The Strategist

IMF: Improving productivity will help the UK wade through Brexit


02/15/2018 - 13:48



In the medium term, the growth of the British economy may amount to 1.5% (a cheap pound stimulates exports, partially compensating for a decrease in consumption in the domestic market). However, such a scenario will become possible only if negotiations on a future trade agreement with the EU and on the transition period end successfully. To assess the real consequences of Brexit, that is, changes in regulation, trade and labor law, will only be possible after reaching the final agreement and over time, the IMF notes. The fund also indicates that even under the baseline scenario, exports of financial services to the EU will be reduced by 40% after Brexit.



fernando butcher via flickr
fernando butcher via flickr
At the end of the global financial crisis, the unemployment rate in the UK gradually declined, reaching 4.3% for the first time since 1975. However, productivity growth has almost stopped, and Brexit is exacerbating this trend. Since the resources of the domestic labor market are almost exhausted, and the inflow of labor from the EU has decreased, the growth of the economy can only provide an increase in the volume of the product produced per worker. International competition encourages companies to improve their efficiency and invest more. Immigration provides them with workers with the necessary skills, the fund reminds to the British authorities and advises paying more attention to housing construction, improving the quality of infrastructure, reforming education and investing in science. Also, the country recommended a budget consolidation to effectively counter possible shocks - now its national debt is 87% of GDP. In conditions of weak economic growth and an increase in social spending due to the aging population, the IMF recommends that Britain reduce the amount of guaranteed annual indexation of pensions as the fund considers it too generous.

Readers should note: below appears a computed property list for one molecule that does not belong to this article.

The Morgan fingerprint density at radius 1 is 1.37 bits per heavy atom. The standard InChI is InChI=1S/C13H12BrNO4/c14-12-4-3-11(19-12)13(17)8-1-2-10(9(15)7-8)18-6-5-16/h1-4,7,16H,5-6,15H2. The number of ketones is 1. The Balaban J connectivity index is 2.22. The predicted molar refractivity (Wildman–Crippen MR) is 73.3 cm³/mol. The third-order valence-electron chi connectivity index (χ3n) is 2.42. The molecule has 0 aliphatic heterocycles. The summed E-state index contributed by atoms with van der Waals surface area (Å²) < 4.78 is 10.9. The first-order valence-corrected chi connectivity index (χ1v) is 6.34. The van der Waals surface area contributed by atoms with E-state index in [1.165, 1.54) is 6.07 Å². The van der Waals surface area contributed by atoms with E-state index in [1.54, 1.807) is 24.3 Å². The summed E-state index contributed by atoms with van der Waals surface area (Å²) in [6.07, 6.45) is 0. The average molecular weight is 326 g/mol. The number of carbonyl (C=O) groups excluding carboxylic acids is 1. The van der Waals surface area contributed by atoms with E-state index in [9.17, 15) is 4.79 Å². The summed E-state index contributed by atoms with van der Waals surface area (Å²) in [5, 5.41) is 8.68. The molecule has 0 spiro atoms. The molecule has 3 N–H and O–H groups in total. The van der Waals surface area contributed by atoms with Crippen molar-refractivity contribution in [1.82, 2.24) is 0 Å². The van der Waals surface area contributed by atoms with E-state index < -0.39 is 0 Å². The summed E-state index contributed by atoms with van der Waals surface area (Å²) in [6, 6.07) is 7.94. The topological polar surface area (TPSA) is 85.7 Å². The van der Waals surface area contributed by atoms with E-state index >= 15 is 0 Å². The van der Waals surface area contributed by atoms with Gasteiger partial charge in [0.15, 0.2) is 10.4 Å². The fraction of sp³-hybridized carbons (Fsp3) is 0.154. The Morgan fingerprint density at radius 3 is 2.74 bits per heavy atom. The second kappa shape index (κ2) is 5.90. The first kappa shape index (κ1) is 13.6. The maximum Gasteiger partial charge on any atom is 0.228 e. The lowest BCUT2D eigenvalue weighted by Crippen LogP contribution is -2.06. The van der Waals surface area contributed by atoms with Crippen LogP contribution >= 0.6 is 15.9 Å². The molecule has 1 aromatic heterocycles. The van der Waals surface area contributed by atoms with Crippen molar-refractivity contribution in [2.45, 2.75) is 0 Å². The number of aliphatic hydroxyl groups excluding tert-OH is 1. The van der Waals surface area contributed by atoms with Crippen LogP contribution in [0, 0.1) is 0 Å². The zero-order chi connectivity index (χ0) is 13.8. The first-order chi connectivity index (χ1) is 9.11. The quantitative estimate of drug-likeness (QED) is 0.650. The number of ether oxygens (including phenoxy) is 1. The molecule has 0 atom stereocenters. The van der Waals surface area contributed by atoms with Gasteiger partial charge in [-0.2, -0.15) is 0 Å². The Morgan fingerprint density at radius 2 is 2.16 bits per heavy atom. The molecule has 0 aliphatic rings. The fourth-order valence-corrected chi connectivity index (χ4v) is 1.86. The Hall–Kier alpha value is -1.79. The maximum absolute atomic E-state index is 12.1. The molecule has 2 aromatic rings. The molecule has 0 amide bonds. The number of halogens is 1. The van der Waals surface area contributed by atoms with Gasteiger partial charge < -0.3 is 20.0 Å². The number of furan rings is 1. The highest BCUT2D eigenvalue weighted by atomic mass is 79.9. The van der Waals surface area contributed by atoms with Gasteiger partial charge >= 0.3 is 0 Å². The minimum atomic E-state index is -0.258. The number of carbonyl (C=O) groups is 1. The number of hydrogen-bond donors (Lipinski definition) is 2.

The British economy will lose 252 billion pounds within 15 years in case it withdraws from the EU without concluding a trade deal with Brussels. This is reported by The Independent with reference to the results of a study conducted by the agitation platform The Best for Britain Group.

The conclusions of the researchers are based on a leak of information from the government of the country. According to the scenario, if London can conclude an agreement with Brussels on free trade, Britain's GDP will fall by 131 billion pounds, or 181 billion dollars, in 15 years.

If the government of the United Kingdom retains membership in the customs union and the single European market, the losses will amount to about 52 billion pounds, or 72 billion dollars. If Brexit is implemented without a deal, London's losses will amount to 252 billion pounds, or 348 billion dollars.

The study notes that the UK's exit from the EU will hit hardest the spheres of health, education and social services.

source: imf.org, independent.co.uk




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